What is it with distributors? The French/Georgian film "13" has been retitled for American theatres as "13 Tzameti," without noting that tzameti is Georgian for, guess what, 13. A reversal of Edward Yang's great 2000 film "Yi Yi," ("One, One"), retitled for us as "A One and A Two," "13 Tzameti" now carries the weight of many hands with too little to do. Oh, well; I got it off my chest.
"13 Tzameti" is the work of a first-time Georgian filmmaker, writer and director Gela Babluani, now working in France, and it seems to me very much a story out of the Caucasus rather than France. A young man, Sebastien (Georges Babluani, the director's younger brother), who lives in a small French city, is repairing the roof of a wealthy man. He overhears a conversation about a mysterious event that will begin when a certain letter arrives in the mail. However, the man dies, his lawyer tells Sebastien that he will not be paid for his work, and then Sebastien spots the letter and steals it, not knowing what's inside.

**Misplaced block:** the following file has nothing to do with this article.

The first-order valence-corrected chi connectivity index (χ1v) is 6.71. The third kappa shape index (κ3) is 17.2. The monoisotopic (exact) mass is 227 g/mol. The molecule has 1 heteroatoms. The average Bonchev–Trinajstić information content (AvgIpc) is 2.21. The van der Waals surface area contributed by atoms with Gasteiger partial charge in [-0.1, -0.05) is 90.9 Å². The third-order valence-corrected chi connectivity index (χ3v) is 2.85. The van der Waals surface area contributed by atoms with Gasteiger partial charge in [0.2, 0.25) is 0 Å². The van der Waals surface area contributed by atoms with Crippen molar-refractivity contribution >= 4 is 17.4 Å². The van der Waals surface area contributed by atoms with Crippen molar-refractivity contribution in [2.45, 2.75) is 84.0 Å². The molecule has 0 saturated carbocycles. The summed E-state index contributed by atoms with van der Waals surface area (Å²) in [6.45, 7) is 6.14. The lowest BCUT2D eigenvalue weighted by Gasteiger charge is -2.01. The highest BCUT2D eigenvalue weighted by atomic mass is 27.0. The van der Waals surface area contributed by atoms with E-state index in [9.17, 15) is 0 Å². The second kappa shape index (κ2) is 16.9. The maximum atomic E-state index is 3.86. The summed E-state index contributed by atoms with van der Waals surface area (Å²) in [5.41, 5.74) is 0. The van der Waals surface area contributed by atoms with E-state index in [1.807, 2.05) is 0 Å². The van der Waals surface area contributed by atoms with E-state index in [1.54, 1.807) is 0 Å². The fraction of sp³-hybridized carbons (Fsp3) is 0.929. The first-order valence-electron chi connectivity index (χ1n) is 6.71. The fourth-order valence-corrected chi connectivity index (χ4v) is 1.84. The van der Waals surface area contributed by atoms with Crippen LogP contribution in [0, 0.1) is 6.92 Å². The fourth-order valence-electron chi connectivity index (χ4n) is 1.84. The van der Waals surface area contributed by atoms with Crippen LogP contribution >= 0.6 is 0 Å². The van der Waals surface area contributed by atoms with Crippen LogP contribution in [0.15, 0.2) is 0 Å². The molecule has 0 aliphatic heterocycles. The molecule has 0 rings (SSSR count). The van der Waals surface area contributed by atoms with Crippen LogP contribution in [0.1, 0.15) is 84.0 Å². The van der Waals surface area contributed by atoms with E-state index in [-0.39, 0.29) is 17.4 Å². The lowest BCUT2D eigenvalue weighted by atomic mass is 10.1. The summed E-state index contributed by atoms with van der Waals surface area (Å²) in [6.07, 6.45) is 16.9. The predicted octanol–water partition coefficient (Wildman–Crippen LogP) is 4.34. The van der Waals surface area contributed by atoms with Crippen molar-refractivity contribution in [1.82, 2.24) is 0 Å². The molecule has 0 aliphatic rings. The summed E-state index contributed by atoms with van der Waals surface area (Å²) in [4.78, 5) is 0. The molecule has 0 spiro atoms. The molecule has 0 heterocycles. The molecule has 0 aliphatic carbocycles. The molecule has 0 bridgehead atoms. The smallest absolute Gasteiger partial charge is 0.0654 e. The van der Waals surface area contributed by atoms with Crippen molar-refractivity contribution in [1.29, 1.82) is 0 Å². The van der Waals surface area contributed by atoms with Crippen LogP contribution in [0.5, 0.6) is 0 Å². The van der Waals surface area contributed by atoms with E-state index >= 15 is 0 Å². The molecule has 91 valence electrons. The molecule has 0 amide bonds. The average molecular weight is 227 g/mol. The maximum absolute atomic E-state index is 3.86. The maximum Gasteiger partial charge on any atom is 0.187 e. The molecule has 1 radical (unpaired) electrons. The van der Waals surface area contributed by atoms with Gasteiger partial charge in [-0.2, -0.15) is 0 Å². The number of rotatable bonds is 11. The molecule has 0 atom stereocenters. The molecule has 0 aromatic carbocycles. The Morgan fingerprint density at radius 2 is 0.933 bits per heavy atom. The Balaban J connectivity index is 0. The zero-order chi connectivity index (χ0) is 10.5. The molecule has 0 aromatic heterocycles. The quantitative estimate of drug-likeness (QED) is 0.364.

What's inside is a first-class train ticket and some instructions. He takes the train and is met by men who whisk him away to a chateau in the woods, where he's put in a room with twelve other men, some of whom apparently know what's going to happen but will not tell Sebastien. In another part of the chateau a group of wealthy men are putting up money to bet on the event.
And then he, and we, find out just what it is: He is to participate in a bizarre game of Russian Roulette, in which each man is given a revolver and one bullet, placed in a circle with his gun pointed at the head of the man next to him, told to spin the cylinder and, on a signal, to fire the gun. A few of the men die; that is Round One. The bets made by the wealthy men - hundreds of thousands of Euros - are collected from the losers and paid off to the winners, and the bettors get ready for Round Two.
In Round Two the survivors are required to put two bullets in their guns, spin the cylinders and fire on the signal again. I will not go further, though obviously the film does. Babluani holds his merciless point of view without even the slightest nod toward humanism here; he's filmed it in black and white that underlines the story without pity. I was both repelled and enthralled by his boldness; the film could probably be read as a jeremaiad against capitalism and its vultures, but I think Babluani is more interested in just stripping away all our illusions about civilization. He does a very good job of it, too.